La Soiree is an Australian-born variety show with a distinguished provenance. It premiered in London in 2010, having evolved from co-creator Brett Haylock’s La Clique, an after-hours cabaret that debuted at the Edinburgh Fringe in 2004.
Artists such as Ursula Martinez (with her infamous ‘Hanky-Panky’ strip tease) and Le Gateau Chocolat graced the small circular stage that La Soiree still features, with the audience arranged around the central space in rows.
Since its beginnings, La Soiree has progressed from the Spiegeltent to residencies at Glastonbury and opera houses around the world, exhibiting a shifting roster of artists and acrobats every night.
Now established in the West End for an extended run, the show still insists upon the rambunctious sauce that made its name but betrays some signs of tiredness. Instead of seeming slyly subversive, there’s a whiff of corporate entertainment about it – it’s slick festive entertainment for white-collar managers who want to feel a bit outre by ogling bendy girls in bras.
The acts themselves are of course expert, but sometimes there’s a kind of soullessness to proceedings. Though undoubtedly a gifted comic performer with a powerful voice, Amy G’s vaginal kazoo act seems stale (especially when compared to the inspired genital clowning that Martinez produced in years gone by). Her strutting flamenco dancer is a lisping, lascivious stereotype. The duo Daredevil Chicken starts out admirably gross with a banana mastication and mouth-catching routine. Costume-change trickery deviates into humorous penis-flapping pratfalls but the coarseness feels forced in later appearances.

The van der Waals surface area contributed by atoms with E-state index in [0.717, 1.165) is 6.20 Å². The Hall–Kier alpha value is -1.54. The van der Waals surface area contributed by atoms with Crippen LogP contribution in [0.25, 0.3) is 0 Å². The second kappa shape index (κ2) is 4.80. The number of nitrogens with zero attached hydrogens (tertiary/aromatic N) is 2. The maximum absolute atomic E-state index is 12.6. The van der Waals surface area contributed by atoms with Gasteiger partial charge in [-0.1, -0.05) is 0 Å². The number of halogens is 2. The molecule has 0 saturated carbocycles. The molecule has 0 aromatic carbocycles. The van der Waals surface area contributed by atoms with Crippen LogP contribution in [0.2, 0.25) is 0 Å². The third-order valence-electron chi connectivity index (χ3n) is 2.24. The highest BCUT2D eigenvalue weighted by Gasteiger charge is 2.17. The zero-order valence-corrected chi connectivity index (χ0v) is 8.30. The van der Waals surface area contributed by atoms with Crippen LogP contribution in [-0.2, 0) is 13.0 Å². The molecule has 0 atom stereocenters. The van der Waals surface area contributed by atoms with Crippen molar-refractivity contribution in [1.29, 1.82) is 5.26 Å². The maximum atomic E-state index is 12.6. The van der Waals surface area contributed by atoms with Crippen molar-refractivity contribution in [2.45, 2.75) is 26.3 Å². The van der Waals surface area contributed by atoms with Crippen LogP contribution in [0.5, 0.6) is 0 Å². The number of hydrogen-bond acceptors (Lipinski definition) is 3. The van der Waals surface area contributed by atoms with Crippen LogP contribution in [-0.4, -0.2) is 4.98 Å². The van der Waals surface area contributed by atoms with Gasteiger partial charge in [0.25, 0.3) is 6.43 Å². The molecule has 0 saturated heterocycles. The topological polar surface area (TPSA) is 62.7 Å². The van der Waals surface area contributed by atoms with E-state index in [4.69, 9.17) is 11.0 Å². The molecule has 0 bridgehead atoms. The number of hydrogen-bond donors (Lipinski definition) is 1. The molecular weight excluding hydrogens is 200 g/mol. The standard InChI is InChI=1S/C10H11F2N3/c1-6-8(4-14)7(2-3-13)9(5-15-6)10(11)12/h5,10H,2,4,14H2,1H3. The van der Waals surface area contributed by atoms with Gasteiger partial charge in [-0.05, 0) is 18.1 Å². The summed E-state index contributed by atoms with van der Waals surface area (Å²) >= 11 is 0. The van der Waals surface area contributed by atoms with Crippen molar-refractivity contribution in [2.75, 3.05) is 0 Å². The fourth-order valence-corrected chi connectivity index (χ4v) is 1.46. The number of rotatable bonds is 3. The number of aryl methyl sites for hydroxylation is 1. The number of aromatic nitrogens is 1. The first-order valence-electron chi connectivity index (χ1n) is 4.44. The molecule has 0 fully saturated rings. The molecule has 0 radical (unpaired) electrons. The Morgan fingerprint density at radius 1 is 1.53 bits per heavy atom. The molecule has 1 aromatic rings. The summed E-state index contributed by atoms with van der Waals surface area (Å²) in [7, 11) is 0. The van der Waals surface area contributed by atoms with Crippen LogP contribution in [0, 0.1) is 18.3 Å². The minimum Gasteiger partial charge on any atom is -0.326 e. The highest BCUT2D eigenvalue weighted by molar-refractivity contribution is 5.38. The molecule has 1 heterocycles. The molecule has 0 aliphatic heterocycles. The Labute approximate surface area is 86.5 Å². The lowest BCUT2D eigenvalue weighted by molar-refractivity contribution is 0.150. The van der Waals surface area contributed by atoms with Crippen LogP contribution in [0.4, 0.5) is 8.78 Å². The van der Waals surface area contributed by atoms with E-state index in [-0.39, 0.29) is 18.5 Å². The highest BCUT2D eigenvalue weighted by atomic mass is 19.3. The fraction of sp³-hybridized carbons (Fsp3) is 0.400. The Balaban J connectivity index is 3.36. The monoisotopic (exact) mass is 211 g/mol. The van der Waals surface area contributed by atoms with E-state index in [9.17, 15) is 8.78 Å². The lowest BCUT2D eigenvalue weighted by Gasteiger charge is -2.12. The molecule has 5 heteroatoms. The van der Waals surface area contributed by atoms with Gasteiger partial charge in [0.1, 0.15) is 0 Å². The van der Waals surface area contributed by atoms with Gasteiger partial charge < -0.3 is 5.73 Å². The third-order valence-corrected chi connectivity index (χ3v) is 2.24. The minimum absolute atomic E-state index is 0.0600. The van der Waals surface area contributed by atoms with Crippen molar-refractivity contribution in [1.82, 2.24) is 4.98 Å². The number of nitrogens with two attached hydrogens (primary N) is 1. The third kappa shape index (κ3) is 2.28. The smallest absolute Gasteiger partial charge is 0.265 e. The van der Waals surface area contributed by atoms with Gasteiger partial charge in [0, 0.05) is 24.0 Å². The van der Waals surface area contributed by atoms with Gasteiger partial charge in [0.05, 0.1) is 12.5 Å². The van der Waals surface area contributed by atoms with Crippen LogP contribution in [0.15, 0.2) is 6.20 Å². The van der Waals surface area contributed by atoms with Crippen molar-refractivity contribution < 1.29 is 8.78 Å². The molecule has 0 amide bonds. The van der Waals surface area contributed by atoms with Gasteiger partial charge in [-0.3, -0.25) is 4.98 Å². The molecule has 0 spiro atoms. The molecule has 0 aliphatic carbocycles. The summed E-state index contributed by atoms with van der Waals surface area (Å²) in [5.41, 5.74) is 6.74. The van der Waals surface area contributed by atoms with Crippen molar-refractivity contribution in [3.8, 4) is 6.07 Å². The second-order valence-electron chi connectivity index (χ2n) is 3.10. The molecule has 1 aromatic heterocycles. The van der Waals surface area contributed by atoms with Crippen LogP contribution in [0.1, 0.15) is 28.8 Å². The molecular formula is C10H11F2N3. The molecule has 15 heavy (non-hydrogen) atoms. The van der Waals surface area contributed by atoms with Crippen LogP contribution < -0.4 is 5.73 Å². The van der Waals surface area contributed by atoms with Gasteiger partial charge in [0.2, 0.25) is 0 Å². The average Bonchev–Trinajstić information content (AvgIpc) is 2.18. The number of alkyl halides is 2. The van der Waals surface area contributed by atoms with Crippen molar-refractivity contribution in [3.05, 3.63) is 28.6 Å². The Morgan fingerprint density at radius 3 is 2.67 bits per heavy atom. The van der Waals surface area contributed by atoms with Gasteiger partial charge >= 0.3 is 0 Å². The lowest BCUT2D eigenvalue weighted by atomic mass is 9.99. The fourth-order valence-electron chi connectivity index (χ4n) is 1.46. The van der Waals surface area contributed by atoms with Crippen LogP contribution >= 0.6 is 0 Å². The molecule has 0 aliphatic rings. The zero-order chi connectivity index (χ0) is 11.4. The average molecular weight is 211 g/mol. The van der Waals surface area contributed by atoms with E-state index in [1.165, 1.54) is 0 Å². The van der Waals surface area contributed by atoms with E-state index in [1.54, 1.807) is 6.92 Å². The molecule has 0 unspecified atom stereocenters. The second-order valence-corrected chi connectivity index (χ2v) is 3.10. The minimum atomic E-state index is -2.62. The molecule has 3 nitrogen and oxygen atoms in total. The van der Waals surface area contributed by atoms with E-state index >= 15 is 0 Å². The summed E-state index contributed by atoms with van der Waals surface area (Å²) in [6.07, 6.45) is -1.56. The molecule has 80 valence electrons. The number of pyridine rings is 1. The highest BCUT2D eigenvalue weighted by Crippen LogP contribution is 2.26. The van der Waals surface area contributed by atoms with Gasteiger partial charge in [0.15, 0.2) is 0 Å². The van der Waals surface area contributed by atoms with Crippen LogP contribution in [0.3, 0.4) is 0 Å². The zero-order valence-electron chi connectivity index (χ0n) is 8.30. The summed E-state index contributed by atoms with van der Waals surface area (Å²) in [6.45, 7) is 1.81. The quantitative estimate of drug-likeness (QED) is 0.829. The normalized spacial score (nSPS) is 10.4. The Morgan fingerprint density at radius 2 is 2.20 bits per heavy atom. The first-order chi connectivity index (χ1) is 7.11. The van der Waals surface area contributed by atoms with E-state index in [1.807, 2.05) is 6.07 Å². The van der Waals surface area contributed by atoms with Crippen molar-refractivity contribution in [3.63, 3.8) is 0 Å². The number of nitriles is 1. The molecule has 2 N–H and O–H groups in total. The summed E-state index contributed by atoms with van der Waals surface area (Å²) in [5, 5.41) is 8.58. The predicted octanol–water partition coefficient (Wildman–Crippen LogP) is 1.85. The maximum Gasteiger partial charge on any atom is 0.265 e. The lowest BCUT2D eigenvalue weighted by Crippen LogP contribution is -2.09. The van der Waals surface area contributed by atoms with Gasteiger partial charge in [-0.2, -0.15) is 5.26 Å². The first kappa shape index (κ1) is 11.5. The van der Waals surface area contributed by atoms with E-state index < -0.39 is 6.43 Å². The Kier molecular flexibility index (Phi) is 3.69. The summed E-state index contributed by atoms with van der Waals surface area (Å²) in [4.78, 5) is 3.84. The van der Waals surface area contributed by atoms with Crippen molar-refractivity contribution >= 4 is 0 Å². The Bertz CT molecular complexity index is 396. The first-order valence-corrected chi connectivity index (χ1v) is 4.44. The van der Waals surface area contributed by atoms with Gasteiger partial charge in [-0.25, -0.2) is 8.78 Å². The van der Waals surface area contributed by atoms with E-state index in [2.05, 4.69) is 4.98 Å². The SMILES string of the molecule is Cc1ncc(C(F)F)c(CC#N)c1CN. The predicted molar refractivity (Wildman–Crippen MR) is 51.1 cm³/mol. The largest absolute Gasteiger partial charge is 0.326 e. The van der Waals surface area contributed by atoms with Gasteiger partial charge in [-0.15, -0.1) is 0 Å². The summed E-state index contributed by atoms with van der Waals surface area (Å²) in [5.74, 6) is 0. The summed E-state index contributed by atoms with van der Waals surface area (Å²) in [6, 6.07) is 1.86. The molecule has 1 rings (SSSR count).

Elsewhere, puppeteers Andre-Anne le Blanc and Stephan Quinlan have a somewhat troubling effect. It’s uncomfortable to watch white performers’ approximations of stereotypical black bodies – diva and soul singer – however well-meaning and celebratory it seems.
At its best, circus can create a conversation about trust and connection; it can move from muscular spectacle into the realm of metaphor. La Soiree’s structure demands maximum impact in restricted time, leaving little room for the development of physical poetry. A case in point, hand-to-hand performers Leon Fagbemi and Klodi provide an occasionally effortful duet that favours titillation and undercarriage presentation over acrobatic finesse.
However, Fagbemi’s double act with LJ Marles is inspired. Both men are nude but for a white towel – the capering clowning that ensues to preserve their modesty is exquisitely choreographed and performed with dexterous skill and comic timing. The nudge-wink raciness is leavened with a real sense of wit. On the aerial straps, Marles has a nonchalant grace that’s lovely to watch while, in the hoop, Lea Hines demonstrates a dazzling blend of boneless fluidity, graceful strength and speed. There are shining moments amid the faded originality.